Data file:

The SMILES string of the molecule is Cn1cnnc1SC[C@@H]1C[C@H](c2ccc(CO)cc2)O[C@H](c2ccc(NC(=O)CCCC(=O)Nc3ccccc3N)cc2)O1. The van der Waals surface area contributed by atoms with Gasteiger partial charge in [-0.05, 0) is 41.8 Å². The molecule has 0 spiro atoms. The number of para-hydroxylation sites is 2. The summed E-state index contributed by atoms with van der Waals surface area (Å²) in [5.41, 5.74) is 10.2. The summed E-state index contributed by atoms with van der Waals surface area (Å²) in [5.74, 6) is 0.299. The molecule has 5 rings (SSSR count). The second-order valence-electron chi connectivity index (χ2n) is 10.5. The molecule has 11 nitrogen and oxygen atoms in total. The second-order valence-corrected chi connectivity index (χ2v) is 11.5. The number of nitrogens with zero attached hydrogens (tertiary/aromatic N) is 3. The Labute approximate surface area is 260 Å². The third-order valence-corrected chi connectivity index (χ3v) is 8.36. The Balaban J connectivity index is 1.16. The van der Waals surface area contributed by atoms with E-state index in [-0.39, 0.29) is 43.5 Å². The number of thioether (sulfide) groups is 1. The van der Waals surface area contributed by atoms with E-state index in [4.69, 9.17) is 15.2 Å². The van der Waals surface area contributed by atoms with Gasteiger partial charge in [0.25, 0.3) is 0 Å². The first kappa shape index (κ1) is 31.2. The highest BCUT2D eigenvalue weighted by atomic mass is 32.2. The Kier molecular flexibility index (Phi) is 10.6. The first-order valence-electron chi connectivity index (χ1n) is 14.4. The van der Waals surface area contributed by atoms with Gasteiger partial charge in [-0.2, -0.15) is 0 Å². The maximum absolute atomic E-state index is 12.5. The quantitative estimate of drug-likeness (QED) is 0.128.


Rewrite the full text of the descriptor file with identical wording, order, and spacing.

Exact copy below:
The SMILES string of the molecule is Cn1cnnc1SC[C@@H]1C[C@H](c2ccc(CO)cc2)O[C@H](c2ccc(NC(=O)CCCC(=O)Nc3ccccc3N)cc2)O1. The van der Waals surface area contributed by atoms with Gasteiger partial charge in [-0.05, 0) is 41.8 Å². The molecule has 0 spiro atoms. The number of para-hydroxylation sites is 2. The summed E-state index contributed by atoms with van der Waals surface area (Å²) in [5.41, 5.74) is 10.2. The summed E-state index contributed by atoms with van der Waals surface area (Å²) in [5.74, 6) is 0.299. The molecule has 5 rings (SSSR count). The second-order valence-electron chi connectivity index (χ2n) is 10.5. The molecule has 11 nitrogen and oxygen atoms in total. The second-order valence-corrected chi connectivity index (χ2v) is 11.5. The number of nitrogens with zero attached hydrogens (tertiary/aromatic N) is 3. The Labute approximate surface area is 260 Å². The third-order valence-corrected chi connectivity index (χ3v) is 8.36. The Balaban J connectivity index is 1.16. The van der Waals surface area contributed by atoms with E-state index in [-0.39, 0.29) is 43.5 Å². The number of thioether (sulfide) groups is 1. The van der Waals surface area contributed by atoms with E-state index in [4.69, 9.17) is 15.2 Å². The van der Waals surface area contributed by atoms with Gasteiger partial charge in [0.25, 0.3) is 0 Å². The first kappa shape index (κ1) is 31.2. The highest BCUT2D eigenvalue weighted by atomic mass is 32.2. The Kier molecular flexibility index (Phi) is 10.6. The first-order valence-electron chi connectivity index (χ1n) is 14.4. The van der Waals surface area contributed by atoms with Gasteiger partial charge in [-0.2, -0.15) is 0 Å². The maximum absolute atomic E-state index is 12.5. The quantitative estimate of drug-likeness (QED) is 0.128.